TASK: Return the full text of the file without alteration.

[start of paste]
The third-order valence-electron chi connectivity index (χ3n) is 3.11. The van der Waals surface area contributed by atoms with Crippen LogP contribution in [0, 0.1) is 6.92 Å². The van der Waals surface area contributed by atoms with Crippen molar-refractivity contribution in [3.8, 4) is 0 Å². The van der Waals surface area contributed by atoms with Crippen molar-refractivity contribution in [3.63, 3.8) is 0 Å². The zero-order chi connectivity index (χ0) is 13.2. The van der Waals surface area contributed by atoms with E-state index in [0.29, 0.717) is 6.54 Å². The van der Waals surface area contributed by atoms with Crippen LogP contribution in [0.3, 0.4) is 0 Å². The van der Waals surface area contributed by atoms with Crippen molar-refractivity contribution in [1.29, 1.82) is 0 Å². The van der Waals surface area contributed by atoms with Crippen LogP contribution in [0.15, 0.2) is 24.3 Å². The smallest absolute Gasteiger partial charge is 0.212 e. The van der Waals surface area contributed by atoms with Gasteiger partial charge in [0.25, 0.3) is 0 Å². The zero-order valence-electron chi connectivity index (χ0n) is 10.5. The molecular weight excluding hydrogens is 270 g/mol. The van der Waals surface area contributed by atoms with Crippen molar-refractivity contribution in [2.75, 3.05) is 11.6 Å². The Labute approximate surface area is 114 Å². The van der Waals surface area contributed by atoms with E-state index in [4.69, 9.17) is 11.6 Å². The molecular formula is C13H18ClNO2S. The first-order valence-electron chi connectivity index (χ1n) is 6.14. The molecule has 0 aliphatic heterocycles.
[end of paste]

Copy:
The third-order valence-electron chi connectivity index (χ3n) is 3.11. The van der Waals surface area contributed by atoms with Crippen LogP contribution in [0, 0.1) is 6.92 Å². The van der Waals surface area contributed by atoms with Crippen molar-refractivity contribution in [3.8, 4) is 0 Å². The van der Waals surface area contributed by atoms with Crippen molar-refractivity contribution in [3.63, 3.8) is 0 Å². The zero-order chi connectivity index (χ0) is 13.2. The van der Waals surface area contributed by atoms with E-state index in [0.29, 0.717) is 6.54 Å². The van der Waals surface area contributed by atoms with Crippen LogP contribution in [0.3, 0.4) is 0 Å². The van der Waals surface area contributed by atoms with Crippen molar-refractivity contribution in [1.29, 1.82) is 0 Å². The van der Waals surface area contributed by atoms with Crippen LogP contribution in [0.15, 0.2) is 24.3 Å². The smallest absolute Gasteiger partial charge is 0.212 e. The van der Waals surface area contributed by atoms with Gasteiger partial charge in [0.25, 0.3) is 0 Å². The zero-order valence-electron chi connectivity index (χ0n) is 10.5. The molecular weight excluding hydrogens is 270 g/mol. The van der Waals surface area contributed by atoms with Crippen molar-refractivity contribution in [2.75, 3.05) is 11.6 Å². The Labute approximate surface area is 114 Å². The van der Waals surface area contributed by atoms with E-state index in [4.69, 9.17) is 11.6 Å². The molecular formula is C13H18ClNO2S. The first-order valence-electron chi connectivity index (χ1n) is 6.14. The molecule has 0 aliphatic heterocycles.